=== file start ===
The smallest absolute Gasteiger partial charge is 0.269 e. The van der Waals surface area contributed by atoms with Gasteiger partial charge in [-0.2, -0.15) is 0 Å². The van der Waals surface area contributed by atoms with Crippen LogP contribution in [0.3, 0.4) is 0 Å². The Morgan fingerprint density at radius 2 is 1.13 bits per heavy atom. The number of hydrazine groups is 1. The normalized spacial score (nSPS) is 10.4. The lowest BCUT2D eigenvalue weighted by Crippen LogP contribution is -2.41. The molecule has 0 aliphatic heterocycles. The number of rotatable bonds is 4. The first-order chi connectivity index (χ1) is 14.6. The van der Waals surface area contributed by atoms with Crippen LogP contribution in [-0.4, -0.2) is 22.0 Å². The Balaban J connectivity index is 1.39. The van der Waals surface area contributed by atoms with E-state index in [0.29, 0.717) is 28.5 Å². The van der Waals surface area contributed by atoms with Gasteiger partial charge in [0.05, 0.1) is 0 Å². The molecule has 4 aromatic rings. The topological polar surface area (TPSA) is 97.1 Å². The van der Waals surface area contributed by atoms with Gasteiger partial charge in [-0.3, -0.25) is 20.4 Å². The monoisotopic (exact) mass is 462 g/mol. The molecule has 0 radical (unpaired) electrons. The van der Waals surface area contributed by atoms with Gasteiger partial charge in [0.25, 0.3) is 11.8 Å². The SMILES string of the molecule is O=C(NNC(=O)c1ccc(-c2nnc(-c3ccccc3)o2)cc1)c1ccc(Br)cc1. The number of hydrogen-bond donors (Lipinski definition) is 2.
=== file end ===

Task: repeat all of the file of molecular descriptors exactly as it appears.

The smallest absolute Gasteiger partial charge is 0.269 e. The van der Waals surface area contributed by atoms with Gasteiger partial charge in [-0.2, -0.15) is 0 Å². The van der Waals surface area contributed by atoms with Crippen LogP contribution in [0.3, 0.4) is 0 Å². The Morgan fingerprint density at radius 2 is 1.13 bits per heavy atom. The number of hydrazine groups is 1. The normalized spacial score (nSPS) is 10.4. The lowest BCUT2D eigenvalue weighted by Crippen LogP contribution is -2.41. The molecule has 0 aliphatic heterocycles. The number of rotatable bonds is 4. The first-order chi connectivity index (χ1) is 14.6. The van der Waals surface area contributed by atoms with Crippen LogP contribution in [-0.4, -0.2) is 22.0 Å². The Balaban J connectivity index is 1.39. The van der Waals surface area contributed by atoms with E-state index in [0.29, 0.717) is 28.5 Å². The van der Waals surface area contributed by atoms with Gasteiger partial charge in [0.05, 0.1) is 0 Å². The molecule has 4 aromatic rings. The topological polar surface area (TPSA) is 97.1 Å². The van der Waals surface area contributed by atoms with Gasteiger partial charge in [-0.3, -0.25) is 20.4 Å². The monoisotopic (exact) mass is 462 g/mol. The molecule has 0 radical (unpaired) electrons. The van der Waals surface area contributed by atoms with Gasteiger partial charge in [0.25, 0.3) is 11.8 Å². The SMILES string of the molecule is O=C(NNC(=O)c1ccc(-c2nnc(-c3ccccc3)o2)cc1)c1ccc(Br)cc1. The number of hydrogen-bond donors (Lipinski definition) is 2.